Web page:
Knowing when to get your throw bag out and when it's better not to, is a decision you will likely have to make at some point in your whitewater rafting career. Throw bags can be a great tool to help your friends or rafting partners out of a jam, literally. But there are also plenty of cases where it doesn’t make sense or actually makes a situation become more dangerous. Below we will go over 7 tips for using a throw bag for whitewater sports. This blog is not a replacement for swiftwater rescue training. If you are new to the sport, it's a great idea to do at least one course with a trained professional.
Finding the Right Spot
It is always a good idea to find the correct place to throw a throw bag. Most of the time you will set safety in advance. Having one person walk down the bottom of a rapid and wait with a throw bag is a smart move. This way, if there are swimmers, you have a person in position to help. When you get to the bottom of the rapid, find a good place to stand. Flat, level and dry ground is your best bet. If you are balancing on a slippery pointy rock and bag someone, odds are you are going to be joining them in the river. Another tip is to look at the river's obstacles and features. If there is a downed tree or strainer, that may not be a good place to throw a rope. Look for a place with open, slower moving water. If you bag someone in very fast moving water, they may pull you in when the rope is weighted. Also worth mentioning, is you should never throw a bag from a moving raft. This is an uncontrolled environment and can cause quite a lot more danger.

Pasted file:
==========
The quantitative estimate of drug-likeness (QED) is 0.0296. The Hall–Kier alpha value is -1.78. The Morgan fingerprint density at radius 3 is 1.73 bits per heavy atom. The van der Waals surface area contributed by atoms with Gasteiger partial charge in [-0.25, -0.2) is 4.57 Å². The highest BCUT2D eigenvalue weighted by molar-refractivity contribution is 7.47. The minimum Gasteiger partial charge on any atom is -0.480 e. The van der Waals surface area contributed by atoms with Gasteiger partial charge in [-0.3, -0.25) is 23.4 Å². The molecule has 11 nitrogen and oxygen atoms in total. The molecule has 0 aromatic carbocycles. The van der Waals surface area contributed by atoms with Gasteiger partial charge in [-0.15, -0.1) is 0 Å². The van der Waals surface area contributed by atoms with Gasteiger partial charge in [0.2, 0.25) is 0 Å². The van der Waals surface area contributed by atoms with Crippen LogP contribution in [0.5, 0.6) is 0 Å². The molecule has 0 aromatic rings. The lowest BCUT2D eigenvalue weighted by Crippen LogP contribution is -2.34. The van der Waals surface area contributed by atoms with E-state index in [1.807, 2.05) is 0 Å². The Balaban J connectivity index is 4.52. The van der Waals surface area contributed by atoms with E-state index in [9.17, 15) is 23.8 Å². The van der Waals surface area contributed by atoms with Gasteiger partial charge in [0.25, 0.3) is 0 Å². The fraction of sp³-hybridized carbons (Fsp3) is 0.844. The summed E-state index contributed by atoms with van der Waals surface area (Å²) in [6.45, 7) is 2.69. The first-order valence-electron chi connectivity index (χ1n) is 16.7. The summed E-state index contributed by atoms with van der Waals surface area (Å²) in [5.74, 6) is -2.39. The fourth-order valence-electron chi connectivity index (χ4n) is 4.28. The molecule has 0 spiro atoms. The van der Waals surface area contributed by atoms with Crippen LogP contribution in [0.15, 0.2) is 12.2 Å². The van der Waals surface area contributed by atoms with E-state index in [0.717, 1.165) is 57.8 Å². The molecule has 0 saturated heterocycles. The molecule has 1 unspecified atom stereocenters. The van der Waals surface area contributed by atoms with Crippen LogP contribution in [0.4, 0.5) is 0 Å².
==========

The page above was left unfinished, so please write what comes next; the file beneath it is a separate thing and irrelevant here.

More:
Bringing the Right Gear
There are so many types of throw bags out there. Knowing what type of bag to bring is best to know beforehand. Generally you have a few options: A classic throw bag, waist throw bag, and a Z-drag kit. The standard bag is a larger bag containing thick, strong rope, and has around 70 ft of reach. The captain of every raft should have one of these on their boat. A waist throw bag can be great to have on you. There are pro’s and con’s of using these hip style packs, but when used properly they can bring many advantages. Let's say you take a swim and lose all of your gear and your raft… If you had a waist throw bag on, at least you now have a rope. Or let's say you went to set safety and forgot your standard throw bag in the boat? With a hip pack, it will always be with you. There are a few con’s and safety concerns to keep in mind also. Having rope on your back, and swimming through a rapid can be more dangerous if you improperly use the throw bag or it comes open. You will want to frequently inspect your gear to make sure it is safe to use and functioning properly. The last type of rope bag you may need is a Z-Drag kit. These kits come with rope that is much stronger and made for leveraging sunken, heavy rafts out of the river or unsticking a wrapped boat. We will have more information on these in an upcoming post.
This one may seem obvious, but remember that the river is moving. You are trying to hit a moving target out there. Make sure you lead your target and throw ahead of them so that they don’t miss the rope. Keep in mind you really only have one chance to get your safety line into a swimmer's hands. Take a second to focus, aim, and connect with them. Use your voice to call out to them “SWIMMER!” , and make sure they see that a rescue line is coming. Then throw.